Royal Mail delivers advice on fleet spend

24 April 2013

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24 April 2013 | Paul Snell

Fleet purchasers will face higher, not lower, costs if they concentrate on driving down the price of assets.

According to Andrew Smith, head of procurement – vehicles, assets and logistics at Royal Mail, even if buyers could achieve good savings on vehicles or fuel, it was likely rising inflation would negate their contribution.

“If you focus on the price of asset itself you are going to see some additional costs, rather than reduced costs over time,” he told delegates at the ProcureCon Indirect conference in London last week.

Smith had three tips for the audience, based on the total cost of ownership approach that the organisation – which has a fleet of 39,000 vehicles – pursues in this category. These were:

       Consolidate volume. “The trick is to consolidate the volume and go to market at the right time,” he said. “Drip feeding it is not the best way to get the best value.”

       Reduce specifications. Smith said the company had around 28 specifications for light commercial vehicles that have now been reduced to three.

       Drive competition. “Having a panel of suppliers, or more than one supplier in your fleet can give you significant advantages as well, because the active competition makes it a really competitive industry,” he said. “There is lots of testosterone, lots of men who love nothing better than beating up their competition, and you can get some great deals by establishing that competition.”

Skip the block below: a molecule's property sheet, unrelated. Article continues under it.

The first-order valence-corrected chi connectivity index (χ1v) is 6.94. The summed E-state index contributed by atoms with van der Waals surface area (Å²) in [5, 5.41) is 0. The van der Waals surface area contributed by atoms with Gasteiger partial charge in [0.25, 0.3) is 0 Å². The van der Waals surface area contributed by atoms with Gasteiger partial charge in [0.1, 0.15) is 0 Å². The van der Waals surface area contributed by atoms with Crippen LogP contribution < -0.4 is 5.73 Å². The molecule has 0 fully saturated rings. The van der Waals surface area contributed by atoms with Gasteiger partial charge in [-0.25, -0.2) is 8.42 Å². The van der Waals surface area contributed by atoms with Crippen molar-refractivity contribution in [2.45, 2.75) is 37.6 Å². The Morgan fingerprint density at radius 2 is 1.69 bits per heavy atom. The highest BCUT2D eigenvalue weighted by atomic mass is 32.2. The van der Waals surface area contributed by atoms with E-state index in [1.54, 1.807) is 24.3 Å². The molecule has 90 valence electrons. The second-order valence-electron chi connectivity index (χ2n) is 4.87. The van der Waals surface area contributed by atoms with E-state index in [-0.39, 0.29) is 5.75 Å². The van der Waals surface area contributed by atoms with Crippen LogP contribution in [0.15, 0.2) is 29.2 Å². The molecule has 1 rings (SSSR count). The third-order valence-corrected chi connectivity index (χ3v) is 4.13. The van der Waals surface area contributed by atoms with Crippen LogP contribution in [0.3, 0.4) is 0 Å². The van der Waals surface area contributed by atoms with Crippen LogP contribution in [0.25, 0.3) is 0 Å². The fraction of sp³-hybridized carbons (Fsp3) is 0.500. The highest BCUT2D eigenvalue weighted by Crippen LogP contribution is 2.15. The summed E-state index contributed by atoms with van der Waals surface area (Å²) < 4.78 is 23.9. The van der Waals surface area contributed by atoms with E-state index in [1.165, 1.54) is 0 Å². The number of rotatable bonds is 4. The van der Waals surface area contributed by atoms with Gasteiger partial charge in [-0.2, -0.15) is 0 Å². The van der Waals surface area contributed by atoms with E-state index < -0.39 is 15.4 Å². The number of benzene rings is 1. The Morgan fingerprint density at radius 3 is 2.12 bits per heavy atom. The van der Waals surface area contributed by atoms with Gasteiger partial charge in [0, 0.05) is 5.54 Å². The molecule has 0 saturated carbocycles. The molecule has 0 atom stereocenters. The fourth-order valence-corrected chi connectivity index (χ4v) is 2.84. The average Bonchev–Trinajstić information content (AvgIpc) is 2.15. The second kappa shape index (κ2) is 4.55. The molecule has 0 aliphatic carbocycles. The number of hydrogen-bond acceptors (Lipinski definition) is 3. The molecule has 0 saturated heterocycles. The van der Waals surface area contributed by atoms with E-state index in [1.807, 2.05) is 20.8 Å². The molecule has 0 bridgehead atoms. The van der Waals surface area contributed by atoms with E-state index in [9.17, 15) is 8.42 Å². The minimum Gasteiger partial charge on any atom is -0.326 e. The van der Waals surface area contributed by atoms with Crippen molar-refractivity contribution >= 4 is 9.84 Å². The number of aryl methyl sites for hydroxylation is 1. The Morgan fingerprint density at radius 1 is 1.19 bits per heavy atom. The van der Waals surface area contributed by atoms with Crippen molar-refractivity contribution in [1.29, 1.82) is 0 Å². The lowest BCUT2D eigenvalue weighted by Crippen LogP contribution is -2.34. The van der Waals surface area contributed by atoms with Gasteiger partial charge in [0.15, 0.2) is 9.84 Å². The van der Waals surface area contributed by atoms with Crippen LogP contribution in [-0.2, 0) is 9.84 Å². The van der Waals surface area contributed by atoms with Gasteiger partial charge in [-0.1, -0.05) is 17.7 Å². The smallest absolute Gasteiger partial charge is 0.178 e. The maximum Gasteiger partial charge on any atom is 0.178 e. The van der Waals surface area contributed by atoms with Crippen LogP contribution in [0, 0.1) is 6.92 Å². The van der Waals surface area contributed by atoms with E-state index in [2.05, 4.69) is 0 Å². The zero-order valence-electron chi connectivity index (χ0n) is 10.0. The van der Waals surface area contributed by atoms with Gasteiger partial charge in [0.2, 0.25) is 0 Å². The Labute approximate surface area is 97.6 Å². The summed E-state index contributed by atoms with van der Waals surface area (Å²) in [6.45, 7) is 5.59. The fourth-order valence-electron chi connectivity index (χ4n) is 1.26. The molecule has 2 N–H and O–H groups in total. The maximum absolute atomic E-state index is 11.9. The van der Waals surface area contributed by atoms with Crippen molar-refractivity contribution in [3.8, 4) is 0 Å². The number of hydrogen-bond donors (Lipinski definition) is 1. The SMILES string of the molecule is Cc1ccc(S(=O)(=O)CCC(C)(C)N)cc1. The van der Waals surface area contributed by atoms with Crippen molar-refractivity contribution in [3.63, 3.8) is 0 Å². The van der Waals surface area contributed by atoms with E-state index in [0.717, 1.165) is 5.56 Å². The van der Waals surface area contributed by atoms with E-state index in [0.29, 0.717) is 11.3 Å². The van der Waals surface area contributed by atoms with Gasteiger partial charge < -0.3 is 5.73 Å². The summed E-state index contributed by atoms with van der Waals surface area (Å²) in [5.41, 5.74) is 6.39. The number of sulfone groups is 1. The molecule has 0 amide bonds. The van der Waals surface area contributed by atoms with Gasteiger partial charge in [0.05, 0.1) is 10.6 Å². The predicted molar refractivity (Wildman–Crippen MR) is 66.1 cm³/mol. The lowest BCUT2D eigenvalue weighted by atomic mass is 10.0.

He also said the organisation had done a lot of work at the RFI stage of the procurement process, including asking manufacturers for feedback on whether the specification is in line with the market. The frank and open responses received have also helped buyers engage with stakeholders.

“Where it is really useful is internally, where suppliers are telling us we are a bit out of kilter [with the market] or we could be more sensible in the way we approach it. That can be a very powerful message for our internal stakeholders,” Smith said. “Probably more powerful than me telling them that, because the manufacturers have more credibility as there is less of a vested interest because [stakeholders] know procurement sometimes has targets that don’t support their primary motivations.”

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